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What is Pinguecula

Pinguecula is a yellow lump or spots that grow in the clear conjunctival coating along the eyelid and cover the whites of the eyes (sclera). Pinguecula spots or bumps are usually seen in other parts of the cornea. When experiencing pinguecula, the patient's eyes will feel dry, red, swelling or pain. However, the growth of lumps or spots on the pinguecula is classified as benign and not cancer, so it is not dangerous. Generally, pinguecula experienced by elderly people (elderly).

Pinguecula Symptoms

Pinguecula is shown with small yellowish spots or bumps on triangular conjunctiva. The spots or bumps are located on the side of the cornea near the nose. Pinguecula can get bigger, although it takes several years.

What is Pinguecula

In addition to yellow spots and bumps, some other symptoms that can be seen in patients with pinguecula include:
  • Conjunctiva of red and swollen eyes.
  • Eyes dry, itchy, burning, or like there is sand stuck inside the eye.
  • Vision becomes blurred.

The cause of Pinguecula

The cause of pinguecula cannot be ascertained. However, several factors are associated with the appearance of this disease, including too often exposed to sun, dust, or wind. Pinguecula is derived from tissue in the conjunctiva that changes, resulting in a small bump or spots. In lumps or pinguecula spots, there is a fat, calcium, or both.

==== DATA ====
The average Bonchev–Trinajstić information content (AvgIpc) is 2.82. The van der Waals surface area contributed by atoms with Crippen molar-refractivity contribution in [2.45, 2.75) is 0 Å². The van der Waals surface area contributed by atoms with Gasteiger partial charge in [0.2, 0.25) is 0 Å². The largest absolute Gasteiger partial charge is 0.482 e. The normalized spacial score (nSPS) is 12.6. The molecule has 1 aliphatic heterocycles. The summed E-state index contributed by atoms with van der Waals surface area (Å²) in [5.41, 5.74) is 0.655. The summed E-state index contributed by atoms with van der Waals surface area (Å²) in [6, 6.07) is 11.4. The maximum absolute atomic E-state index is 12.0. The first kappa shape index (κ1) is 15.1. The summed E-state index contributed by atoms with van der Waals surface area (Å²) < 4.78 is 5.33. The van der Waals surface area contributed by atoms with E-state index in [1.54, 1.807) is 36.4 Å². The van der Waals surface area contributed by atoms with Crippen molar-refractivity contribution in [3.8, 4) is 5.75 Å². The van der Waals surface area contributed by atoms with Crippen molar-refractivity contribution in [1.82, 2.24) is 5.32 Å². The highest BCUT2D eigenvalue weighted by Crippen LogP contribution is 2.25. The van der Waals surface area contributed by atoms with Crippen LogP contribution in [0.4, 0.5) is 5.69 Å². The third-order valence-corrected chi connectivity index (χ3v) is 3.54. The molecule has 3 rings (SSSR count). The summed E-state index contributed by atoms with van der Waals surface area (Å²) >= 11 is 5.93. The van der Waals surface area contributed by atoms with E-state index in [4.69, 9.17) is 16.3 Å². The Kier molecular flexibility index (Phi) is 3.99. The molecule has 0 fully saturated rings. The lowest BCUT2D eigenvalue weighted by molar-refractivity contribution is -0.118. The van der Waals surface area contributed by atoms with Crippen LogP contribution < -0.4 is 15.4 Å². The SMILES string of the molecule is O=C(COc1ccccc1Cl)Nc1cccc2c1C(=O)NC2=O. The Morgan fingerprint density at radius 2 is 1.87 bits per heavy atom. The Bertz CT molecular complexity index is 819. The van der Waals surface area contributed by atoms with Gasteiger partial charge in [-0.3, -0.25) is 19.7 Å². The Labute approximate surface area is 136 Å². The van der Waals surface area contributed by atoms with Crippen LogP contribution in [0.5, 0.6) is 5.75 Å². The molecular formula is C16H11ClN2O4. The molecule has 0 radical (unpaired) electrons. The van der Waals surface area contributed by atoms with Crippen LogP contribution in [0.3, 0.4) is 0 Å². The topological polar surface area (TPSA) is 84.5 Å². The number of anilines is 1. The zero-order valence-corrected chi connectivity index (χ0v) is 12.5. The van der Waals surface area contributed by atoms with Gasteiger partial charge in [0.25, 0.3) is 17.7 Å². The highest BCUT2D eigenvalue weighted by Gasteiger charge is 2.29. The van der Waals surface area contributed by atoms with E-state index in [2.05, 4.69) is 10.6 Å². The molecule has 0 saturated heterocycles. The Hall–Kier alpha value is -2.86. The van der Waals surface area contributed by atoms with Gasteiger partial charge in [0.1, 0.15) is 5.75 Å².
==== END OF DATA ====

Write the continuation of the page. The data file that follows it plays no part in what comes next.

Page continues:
Diagnosis and Treatment of Pinguecula

Pinguecula can be diagnosed through a physical examination of the eye. Generally, no treatment is required and the patient can recover by itself. Treatment can be done when the eyes feel very uncomfortable or vision is blocked. In order to overcome the discomfort in the eyes (usually taste like there is sand) and irritation due to dry eye, the doctor can give eye drops or eye ointment. To relieve red or swollen eyes, the doctor will give corticosteroid eye drops.

If the growth of pinguecula is deemed to interfere with appearance, the lump or spots can be removed by surgery. The choice of surgery can also be considered if the pinguecula grows on the cornea that may interfere with vision, or if it continues to cause inflammation and discomfort even if it has been treated.

Pinguecula Prevention

Some of the things below you can do to prevent pinguecula getting worse, or prevent it reappear after surgery. Among them are:
  • Wear black glasses when outdoors, especially if frequent outdoor activities. This effort aims to block the radiation of ultraviolet A (UVA) and B (UVB) and protect the eyes from wind or dust.
  • Use synthetic tears to keep the eyes moist, and to relieve dry eyes, redness, and pain.
  • Use eye protection, especially when working with chemicals or cleaning dusty rooms.
  • Do not smoke. Nicotine and other chemicals in cigarettes can worsen the symptoms of pinguecula.
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